Betty was babysitting tonight. The kids were in bed and she was in the living room.

Standing against a wall was a life-sized clown statue. His head was bald and obtuse. The eyes were completely white—slightly more so than its skin—and had no pupils. Blue, sloppy arrows pointing up and down bordered his eyes. His human nose had a red circle on the tip. The red lips were parted in a smile that showed surprising clean, perfectly rectangular teeth. He was wearing a navy blue jumpsuit and matching shoes. His arms were at his sides.

The statue wasn't so bad in the afternoon, when the sun lit up the whole room. Now with the only light coming from the standing lamp in a corner, the living room was a little dim. Dim enough to raise the clown's fear factor. It was staring off into space that just happened to be in Betty's direction. Yet whenever Betty looked at it, she felt like it was staring at only her.

The babysitter tried to focus on the big screen TV, but her attention would constantly go to the clown. Of course, the clown only smiled back. A smile that grated on the girl's nerves every time.

Betty decided to turn the lights off so she wouldn't have to see the statue. Bad idea. The clown's face was perfectly visible in the glow of the TV. If the teen didn't know any better, she'd say the clown's smile grew even wider in the dark. That thought sent chills through her body. She turned the lights back on.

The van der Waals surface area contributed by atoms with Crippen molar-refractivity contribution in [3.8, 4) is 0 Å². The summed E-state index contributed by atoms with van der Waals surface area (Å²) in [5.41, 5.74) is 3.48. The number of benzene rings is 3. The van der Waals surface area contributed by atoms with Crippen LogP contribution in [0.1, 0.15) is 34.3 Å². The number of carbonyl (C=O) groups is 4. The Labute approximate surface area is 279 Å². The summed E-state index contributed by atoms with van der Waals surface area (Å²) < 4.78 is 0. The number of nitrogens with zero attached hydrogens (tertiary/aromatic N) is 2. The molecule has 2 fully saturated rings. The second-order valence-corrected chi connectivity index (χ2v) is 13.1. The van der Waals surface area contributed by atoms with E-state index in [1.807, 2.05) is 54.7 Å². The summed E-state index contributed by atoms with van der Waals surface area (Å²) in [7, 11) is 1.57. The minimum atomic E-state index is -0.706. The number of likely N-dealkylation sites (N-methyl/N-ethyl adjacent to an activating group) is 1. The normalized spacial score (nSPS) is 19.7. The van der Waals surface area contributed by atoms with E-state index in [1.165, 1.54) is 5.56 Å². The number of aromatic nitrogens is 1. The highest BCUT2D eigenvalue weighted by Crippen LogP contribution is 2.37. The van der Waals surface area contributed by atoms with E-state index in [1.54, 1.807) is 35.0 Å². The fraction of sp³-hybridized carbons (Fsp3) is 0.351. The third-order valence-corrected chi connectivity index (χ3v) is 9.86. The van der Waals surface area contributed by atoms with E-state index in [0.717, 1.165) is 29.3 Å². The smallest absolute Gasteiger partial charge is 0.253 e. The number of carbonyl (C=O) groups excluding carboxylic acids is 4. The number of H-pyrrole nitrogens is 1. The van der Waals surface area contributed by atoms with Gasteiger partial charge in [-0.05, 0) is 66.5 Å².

A better idea came to the girl. The statue was taller than her and maybe heavier than she could handle, so moving it was not a good idea. But she could move the lamp. Betty pulled the skinny lamp out of its corner and set it next to the clown. She smirked at how harmless the clown looked with so much light surrounding it. Problem solved, she went back to her TV shows.

Some time later, the girl glanced up at the statue. The side of the clown's face glistened in the light and seemed to be dripping.

Frantically, Betty moved the lamp. She knew she would be in so much trouble for ruining the Stephens' sculpture. Melted wax slid down the clown's cheek and dripped onto his shoe and the floor.

Betty quickly got a rag and wiped up the mess. Upon closer inspection, the statue's left cheek was slightly thinner than the opposite. Part of the clown's smile and even his eye was falling apart. She hoped that the Stephens wouldn't be too upset.

The girl looked at the yellow rag and was surprised to see a hint of red in it. She looked at the clown and saw that it was indeed the source. The melting had cleared some of the white paint, exposing the wax. Some spots were neither white nor yellowish, but red.

Betty traced a finger along a red spot, collecting some on the tip, and rubbed it against her thumb. Then she used her nails to scratch the upper side of his head, revealing the red surface underneath. She was too intrigued to notice that she was ruining the statue even more.

Something popped out of the clown's face and fell on the floor. Betty picked it up and examined it. Whatever it was, it was round and white. She looked at the statue and felt her heart jump.

The clown's right eye was completely white and had no pupil. His left eye was now brown and moist. A tear even fell from it. The eye shifted to look the girl in her eye. Betty was holding a contact lens!

The girl ran out of the house and called the police. When the Stephens' arrived home, police were there to greet them. They pleaded guilty to the kidnapping of a teen who had gone missing a month prior, and recently making him into a wax figure.